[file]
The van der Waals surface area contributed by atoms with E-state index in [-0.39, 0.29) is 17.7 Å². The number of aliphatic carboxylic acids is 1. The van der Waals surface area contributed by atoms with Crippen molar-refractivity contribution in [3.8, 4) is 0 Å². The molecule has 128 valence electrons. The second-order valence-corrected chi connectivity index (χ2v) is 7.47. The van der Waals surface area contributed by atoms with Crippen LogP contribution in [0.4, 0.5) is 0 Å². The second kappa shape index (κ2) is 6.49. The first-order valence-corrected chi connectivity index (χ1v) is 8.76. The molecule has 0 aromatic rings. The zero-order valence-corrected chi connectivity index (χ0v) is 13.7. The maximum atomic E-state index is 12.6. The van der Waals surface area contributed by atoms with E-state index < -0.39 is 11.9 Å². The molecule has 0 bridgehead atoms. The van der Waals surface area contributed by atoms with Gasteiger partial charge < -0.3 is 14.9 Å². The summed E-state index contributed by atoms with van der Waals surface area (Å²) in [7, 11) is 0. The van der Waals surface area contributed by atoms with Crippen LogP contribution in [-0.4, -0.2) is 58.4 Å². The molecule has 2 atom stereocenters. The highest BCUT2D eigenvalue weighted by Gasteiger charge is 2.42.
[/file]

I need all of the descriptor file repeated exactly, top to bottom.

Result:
The van der Waals surface area contributed by atoms with E-state index in [-0.39, 0.29) is 17.7 Å². The number of aliphatic carboxylic acids is 1. The van der Waals surface area contributed by atoms with Crippen molar-refractivity contribution in [3.8, 4) is 0 Å². The molecule has 128 valence electrons. The second-order valence-corrected chi connectivity index (χ2v) is 7.47. The van der Waals surface area contributed by atoms with Crippen LogP contribution in [0.4, 0.5) is 0 Å². The second kappa shape index (κ2) is 6.49. The first-order valence-corrected chi connectivity index (χ1v) is 8.76. The molecule has 0 aromatic rings. The zero-order valence-corrected chi connectivity index (χ0v) is 13.7. The maximum atomic E-state index is 12.6. The van der Waals surface area contributed by atoms with E-state index < -0.39 is 11.9 Å². The molecule has 0 bridgehead atoms. The van der Waals surface area contributed by atoms with Gasteiger partial charge < -0.3 is 14.9 Å². The summed E-state index contributed by atoms with van der Waals surface area (Å²) in [7, 11) is 0. The van der Waals surface area contributed by atoms with Crippen LogP contribution in [-0.4, -0.2) is 58.4 Å². The molecule has 2 atom stereocenters. The highest BCUT2D eigenvalue weighted by Gasteiger charge is 2.42.